Evolution Broadband, a vendor selling low-cost digital-to-analog converters to cable operators, called the Consumer Electronics Association’s opposition to its waiver request “a disingenuous document rife with inaccurate claims and irrelevant arguments” in a filing Friday with the Federal Communications Commission.
“CEA’s opposition collapses under the lightest scrutiny,” Evolution said.
Colorado-based Evolution on May 12 asked the FCC for a three-year waiver to the agency’s separable security mandate, arguing that it would allow its customers to deploy inexpensive and limited-function digital-to-analog adapters and convert their systems to all-digital operation.
Evolution currently offers two models of one-way DTAs: a $45 device without conditional access, and a $55 version that includes an embedded security module from Conax, a subsidiary of Norwegian telecom provider Telenor.
The CEA filed comments opposing Evolution’s waiver request on June 16, http://www.multichannel.com/article/CA6571949.html asserting that the company’s DTAs use “new security technologies that are not disclosed or available to competitive entrants” and “cannot be implemented competitively on a nationally portable basis.”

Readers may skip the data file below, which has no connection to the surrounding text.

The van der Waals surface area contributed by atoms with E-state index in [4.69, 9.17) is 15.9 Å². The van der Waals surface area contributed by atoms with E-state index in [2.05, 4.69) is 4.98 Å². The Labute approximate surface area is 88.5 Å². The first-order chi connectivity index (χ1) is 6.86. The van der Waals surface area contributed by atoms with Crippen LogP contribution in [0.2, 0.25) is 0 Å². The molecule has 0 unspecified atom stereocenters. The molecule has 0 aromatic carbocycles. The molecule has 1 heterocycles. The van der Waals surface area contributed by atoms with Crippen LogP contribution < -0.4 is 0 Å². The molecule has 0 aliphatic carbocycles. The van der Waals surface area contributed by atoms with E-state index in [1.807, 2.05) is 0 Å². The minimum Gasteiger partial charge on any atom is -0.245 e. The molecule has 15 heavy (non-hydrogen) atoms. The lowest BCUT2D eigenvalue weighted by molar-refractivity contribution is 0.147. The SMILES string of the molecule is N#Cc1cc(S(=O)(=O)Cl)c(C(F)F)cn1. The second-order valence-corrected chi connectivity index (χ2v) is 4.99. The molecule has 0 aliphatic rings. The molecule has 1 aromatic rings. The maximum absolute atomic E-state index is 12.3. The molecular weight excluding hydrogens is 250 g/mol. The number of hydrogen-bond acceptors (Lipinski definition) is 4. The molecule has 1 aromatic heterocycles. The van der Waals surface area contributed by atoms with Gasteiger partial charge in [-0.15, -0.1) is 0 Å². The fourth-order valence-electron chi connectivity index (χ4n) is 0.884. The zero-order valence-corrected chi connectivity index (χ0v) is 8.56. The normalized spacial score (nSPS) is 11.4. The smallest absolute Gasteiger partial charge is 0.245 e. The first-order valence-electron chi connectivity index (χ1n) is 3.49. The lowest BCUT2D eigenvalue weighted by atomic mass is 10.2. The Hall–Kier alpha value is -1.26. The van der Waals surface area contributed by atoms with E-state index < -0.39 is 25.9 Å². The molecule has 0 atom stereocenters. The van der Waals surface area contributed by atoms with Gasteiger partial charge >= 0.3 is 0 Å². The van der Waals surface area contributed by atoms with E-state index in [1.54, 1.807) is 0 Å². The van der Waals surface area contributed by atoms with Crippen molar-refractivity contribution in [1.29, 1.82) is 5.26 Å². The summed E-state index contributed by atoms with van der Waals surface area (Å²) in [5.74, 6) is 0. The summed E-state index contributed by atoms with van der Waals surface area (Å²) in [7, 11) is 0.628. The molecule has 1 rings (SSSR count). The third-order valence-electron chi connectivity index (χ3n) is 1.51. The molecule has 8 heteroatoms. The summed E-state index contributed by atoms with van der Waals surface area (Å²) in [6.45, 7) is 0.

Evolution called that argument a red herring, pointing out that the company does not need to meet the common-reliance requirement because it is seeking a waiver.
In any case, according to Evolution, Conax’s conditional access is in fact disclosed and available to “new entrants.”
Indeed, more than 200 set-top box makers use the CA system, including several of CEA’s own members such as Samsung Electronics, Nokia, Motorola and Philips.
As for CEA’s charge that Evolution’s DTAs would “undermine competitive products available at retail,” Evolution called into question the availability of CableCard-enabled third-party consumer electronics.
“Nearly a year after the integration ban went into effect [July 1], a search of the Web sites of several major consumer electronics vendors did not reveal a single CableCard-compatible set-top box,” Evolution said.
The company also said its entry into the market would increase competition by challenging the de facto duopoly on cable set-tops by Motorola and Cisco Systems.
Evolution noted that the American Cable Association and several operators—Cable One, Baja Broadband, Frankfort Plant Board and TVMax—filed comments with the FCC in support of its waiver request.